Life begins with single fertilized zygote that through the process of differentiation gives rise to every cell type in human body. Amazingly the embryonic stem cells and induced pluripotent cells retain that potential and thus provide exciting hope for therapeutic applications. In the process of differentiation cells “make a decision” and “learn” what their job in the body is and often have to remember that decision for a lifetime, while retaining the ability to interact with their environment. In our proposal aims at investigating the nature of this cellular memory and plasticity and at understanding the mechanism by which certain genes are turned on or turned off during differentiation.
Scientific evidence suggests that an indexing system exists that is based on chemical modifications of proteins organizing DNA into chromatin to regulate gene expression. Some of these modifications act as signals marking particular genes to be active, while others mark inactive genes. This indexing system needs maintenance and there are specialized proteins, called chromatin modifying enzymes that maintain chromatin modifications, thus acting as a “memory”. However, chromatin modifying machines are also capable of switching one indexing state (e.g. active) to another (e.g. inactive) at a particular gene locus in response to a signaling event.
We recently discovered a novel chromatin modifying complex, that may work in mediating such epigenetic switches during development and embryonic stem cell differentiation. We propose here to test the hypothesis that this complex enzyme is indeed a switch, to investigate the exact mechanism of the switch at the molecular level and determine which regions of genome are the targets for the switch complex at different times during differentiation. We anticipate that these studies will advance our understanding of basic biological processes underlying the developmental decisions of differentiating stem cells. Such advancements could contribute to improvements in stem cell derived therapies.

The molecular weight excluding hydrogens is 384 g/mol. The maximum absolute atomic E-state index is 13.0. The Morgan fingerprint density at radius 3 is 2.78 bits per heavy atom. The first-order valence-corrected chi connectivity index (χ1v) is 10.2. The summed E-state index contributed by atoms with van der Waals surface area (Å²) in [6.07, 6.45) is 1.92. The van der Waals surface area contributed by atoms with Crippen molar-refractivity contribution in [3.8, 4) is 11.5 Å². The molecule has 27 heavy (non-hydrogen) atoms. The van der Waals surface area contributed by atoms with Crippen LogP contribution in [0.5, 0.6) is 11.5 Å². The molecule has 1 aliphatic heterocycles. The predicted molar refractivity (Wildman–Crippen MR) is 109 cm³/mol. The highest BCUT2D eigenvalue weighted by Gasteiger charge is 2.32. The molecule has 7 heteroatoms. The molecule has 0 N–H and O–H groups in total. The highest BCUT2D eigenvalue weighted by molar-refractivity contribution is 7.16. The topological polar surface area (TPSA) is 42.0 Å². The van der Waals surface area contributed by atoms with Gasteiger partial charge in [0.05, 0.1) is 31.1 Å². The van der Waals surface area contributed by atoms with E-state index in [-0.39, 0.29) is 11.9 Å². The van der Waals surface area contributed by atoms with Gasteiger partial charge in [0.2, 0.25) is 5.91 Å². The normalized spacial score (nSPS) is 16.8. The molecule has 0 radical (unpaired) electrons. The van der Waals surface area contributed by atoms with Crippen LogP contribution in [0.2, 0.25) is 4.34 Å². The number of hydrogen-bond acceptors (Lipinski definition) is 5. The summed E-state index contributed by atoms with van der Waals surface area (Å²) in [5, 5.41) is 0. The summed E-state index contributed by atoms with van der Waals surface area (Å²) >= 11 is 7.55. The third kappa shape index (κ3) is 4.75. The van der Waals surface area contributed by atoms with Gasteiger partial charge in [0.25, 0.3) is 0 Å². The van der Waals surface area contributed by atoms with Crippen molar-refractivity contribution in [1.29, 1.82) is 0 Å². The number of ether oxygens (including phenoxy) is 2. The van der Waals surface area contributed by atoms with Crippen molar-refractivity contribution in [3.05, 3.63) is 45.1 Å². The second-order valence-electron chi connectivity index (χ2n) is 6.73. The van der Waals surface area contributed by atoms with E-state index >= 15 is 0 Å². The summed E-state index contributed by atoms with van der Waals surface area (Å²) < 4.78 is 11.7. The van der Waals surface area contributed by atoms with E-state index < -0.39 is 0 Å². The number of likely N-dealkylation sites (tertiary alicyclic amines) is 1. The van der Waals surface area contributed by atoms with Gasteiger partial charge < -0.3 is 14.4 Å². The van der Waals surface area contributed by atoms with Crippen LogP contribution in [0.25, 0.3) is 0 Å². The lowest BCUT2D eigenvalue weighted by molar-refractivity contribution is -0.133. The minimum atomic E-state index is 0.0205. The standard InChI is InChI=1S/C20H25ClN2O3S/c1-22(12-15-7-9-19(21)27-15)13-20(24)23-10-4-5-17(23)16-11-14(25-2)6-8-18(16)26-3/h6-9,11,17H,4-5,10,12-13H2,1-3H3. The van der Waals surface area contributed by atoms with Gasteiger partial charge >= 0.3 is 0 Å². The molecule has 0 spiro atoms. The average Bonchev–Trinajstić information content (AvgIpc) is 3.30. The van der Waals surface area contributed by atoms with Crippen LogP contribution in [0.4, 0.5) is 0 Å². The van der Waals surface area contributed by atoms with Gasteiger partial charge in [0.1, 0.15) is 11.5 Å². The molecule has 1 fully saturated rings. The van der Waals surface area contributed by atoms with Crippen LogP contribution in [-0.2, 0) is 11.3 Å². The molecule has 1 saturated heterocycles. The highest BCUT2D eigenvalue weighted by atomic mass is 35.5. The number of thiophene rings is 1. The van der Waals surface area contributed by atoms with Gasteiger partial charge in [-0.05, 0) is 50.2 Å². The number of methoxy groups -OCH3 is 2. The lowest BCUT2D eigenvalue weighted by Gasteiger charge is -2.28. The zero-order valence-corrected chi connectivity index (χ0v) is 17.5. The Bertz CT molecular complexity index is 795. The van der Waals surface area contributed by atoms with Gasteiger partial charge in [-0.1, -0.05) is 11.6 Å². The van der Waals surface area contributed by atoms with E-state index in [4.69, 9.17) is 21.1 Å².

Statement of Benefit to California:
Since the nature of basic science is to tackle the “unknown unknowns” we can’t make specific promises for short-term health benefits to the residents of California. Nevertheless, research proposed here addresses fundamental questions regarding mechanisms of gene regulation in stem cells and during human development and thus,
in the long-term, it is likely to have a high impact on development of cell replacement therapies, for harnessing the potential of personalized medicine and for identification of novel drug targets to combat cancer and age-related diseases.
Other tangible and immediate benefits for the community include:
- creations of at least 2 new jobs in a high skill sector
- contribution to the training of new workforce in a set of unique skills in human stem cell technology
- creation of new intellectual property that would benefit local institution and by extension local community.
- boosting local economy since we buy our supplies from local vendors whenever possible.